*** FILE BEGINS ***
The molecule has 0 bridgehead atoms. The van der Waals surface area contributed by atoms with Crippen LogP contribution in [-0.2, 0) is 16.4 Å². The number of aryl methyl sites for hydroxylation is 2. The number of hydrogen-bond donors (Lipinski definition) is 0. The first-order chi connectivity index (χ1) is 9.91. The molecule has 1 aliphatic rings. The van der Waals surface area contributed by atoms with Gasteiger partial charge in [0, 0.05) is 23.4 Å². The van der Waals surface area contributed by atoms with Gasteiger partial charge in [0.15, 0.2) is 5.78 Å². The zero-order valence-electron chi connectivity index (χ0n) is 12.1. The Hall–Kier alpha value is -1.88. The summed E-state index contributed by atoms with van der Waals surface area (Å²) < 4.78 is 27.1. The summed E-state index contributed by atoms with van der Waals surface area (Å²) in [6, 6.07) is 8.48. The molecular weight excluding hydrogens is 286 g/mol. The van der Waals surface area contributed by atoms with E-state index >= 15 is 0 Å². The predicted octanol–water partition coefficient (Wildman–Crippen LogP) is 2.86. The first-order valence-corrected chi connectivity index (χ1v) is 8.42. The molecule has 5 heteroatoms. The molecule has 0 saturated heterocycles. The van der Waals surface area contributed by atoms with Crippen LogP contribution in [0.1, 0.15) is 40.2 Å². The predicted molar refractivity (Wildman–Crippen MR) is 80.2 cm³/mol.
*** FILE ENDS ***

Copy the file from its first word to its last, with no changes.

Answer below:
The molecule has 0 bridgehead atoms. The van der Waals surface area contributed by atoms with Crippen LogP contribution in [-0.2, 0) is 16.4 Å². The number of aryl methyl sites for hydroxylation is 2. The number of hydrogen-bond donors (Lipinski definition) is 0. The first-order chi connectivity index (χ1) is 9.91. The molecule has 1 aliphatic rings. The van der Waals surface area contributed by atoms with Gasteiger partial charge in [0, 0.05) is 23.4 Å². The van der Waals surface area contributed by atoms with Gasteiger partial charge in [0.15, 0.2) is 5.78 Å². The zero-order valence-electron chi connectivity index (χ0n) is 12.1. The Hall–Kier alpha value is -1.88. The summed E-state index contributed by atoms with van der Waals surface area (Å²) < 4.78 is 27.1. The summed E-state index contributed by atoms with van der Waals surface area (Å²) in [6, 6.07) is 8.48. The molecular weight excluding hydrogens is 286 g/mol. The van der Waals surface area contributed by atoms with E-state index >= 15 is 0 Å². The predicted octanol–water partition coefficient (Wildman–Crippen LogP) is 2.86. The first-order valence-corrected chi connectivity index (χ1v) is 8.42. The molecule has 5 heteroatoms. The molecule has 0 saturated heterocycles. The van der Waals surface area contributed by atoms with Crippen LogP contribution in [0.1, 0.15) is 40.2 Å². The predicted molar refractivity (Wildman–Crippen MR) is 80.2 cm³/mol.